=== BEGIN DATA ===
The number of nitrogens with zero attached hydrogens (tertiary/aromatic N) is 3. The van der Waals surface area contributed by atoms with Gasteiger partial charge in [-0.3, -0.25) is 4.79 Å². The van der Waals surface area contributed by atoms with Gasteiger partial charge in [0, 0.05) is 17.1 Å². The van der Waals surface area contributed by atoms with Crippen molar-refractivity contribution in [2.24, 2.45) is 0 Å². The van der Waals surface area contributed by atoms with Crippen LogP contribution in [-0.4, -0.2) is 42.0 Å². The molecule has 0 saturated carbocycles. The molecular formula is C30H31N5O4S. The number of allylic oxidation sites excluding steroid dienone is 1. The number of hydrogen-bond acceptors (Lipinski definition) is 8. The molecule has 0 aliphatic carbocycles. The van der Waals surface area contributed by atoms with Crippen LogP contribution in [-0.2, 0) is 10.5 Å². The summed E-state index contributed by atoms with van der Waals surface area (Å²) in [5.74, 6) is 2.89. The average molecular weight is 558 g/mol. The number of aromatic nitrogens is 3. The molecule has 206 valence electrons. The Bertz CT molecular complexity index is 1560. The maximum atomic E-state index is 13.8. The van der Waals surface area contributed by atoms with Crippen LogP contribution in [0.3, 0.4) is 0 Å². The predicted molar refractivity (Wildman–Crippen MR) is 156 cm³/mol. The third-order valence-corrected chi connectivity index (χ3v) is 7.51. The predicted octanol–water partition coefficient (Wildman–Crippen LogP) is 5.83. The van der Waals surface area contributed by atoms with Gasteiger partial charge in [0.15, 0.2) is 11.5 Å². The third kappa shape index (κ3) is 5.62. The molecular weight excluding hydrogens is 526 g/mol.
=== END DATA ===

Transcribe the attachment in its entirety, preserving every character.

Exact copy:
The number of nitrogens with zero attached hydrogens (tertiary/aromatic N) is 3. The van der Waals surface area contributed by atoms with Gasteiger partial charge in [-0.3, -0.25) is 4.79 Å². The van der Waals surface area contributed by atoms with Gasteiger partial charge in [0, 0.05) is 17.1 Å². The van der Waals surface area contributed by atoms with Crippen molar-refractivity contribution in [2.24, 2.45) is 0 Å². The van der Waals surface area contributed by atoms with Crippen LogP contribution in [-0.4, -0.2) is 42.0 Å². The molecule has 0 saturated carbocycles. The molecular formula is C30H31N5O4S. The number of allylic oxidation sites excluding steroid dienone is 1. The number of hydrogen-bond acceptors (Lipinski definition) is 8. The molecule has 0 aliphatic carbocycles. The van der Waals surface area contributed by atoms with Crippen LogP contribution in [-0.2, 0) is 10.5 Å². The summed E-state index contributed by atoms with van der Waals surface area (Å²) in [5.74, 6) is 2.89. The average molecular weight is 558 g/mol. The number of aromatic nitrogens is 3. The molecule has 206 valence electrons. The Bertz CT molecular complexity index is 1560. The maximum atomic E-state index is 13.8. The van der Waals surface area contributed by atoms with Crippen LogP contribution in [0.3, 0.4) is 0 Å². The predicted molar refractivity (Wildman–Crippen MR) is 156 cm³/mol. The third-order valence-corrected chi connectivity index (χ3v) is 7.51. The predicted octanol–water partition coefficient (Wildman–Crippen LogP) is 5.83. The van der Waals surface area contributed by atoms with Gasteiger partial charge in [0.15, 0.2) is 11.5 Å². The third kappa shape index (κ3) is 5.62. The molecular weight excluding hydrogens is 526 g/mol.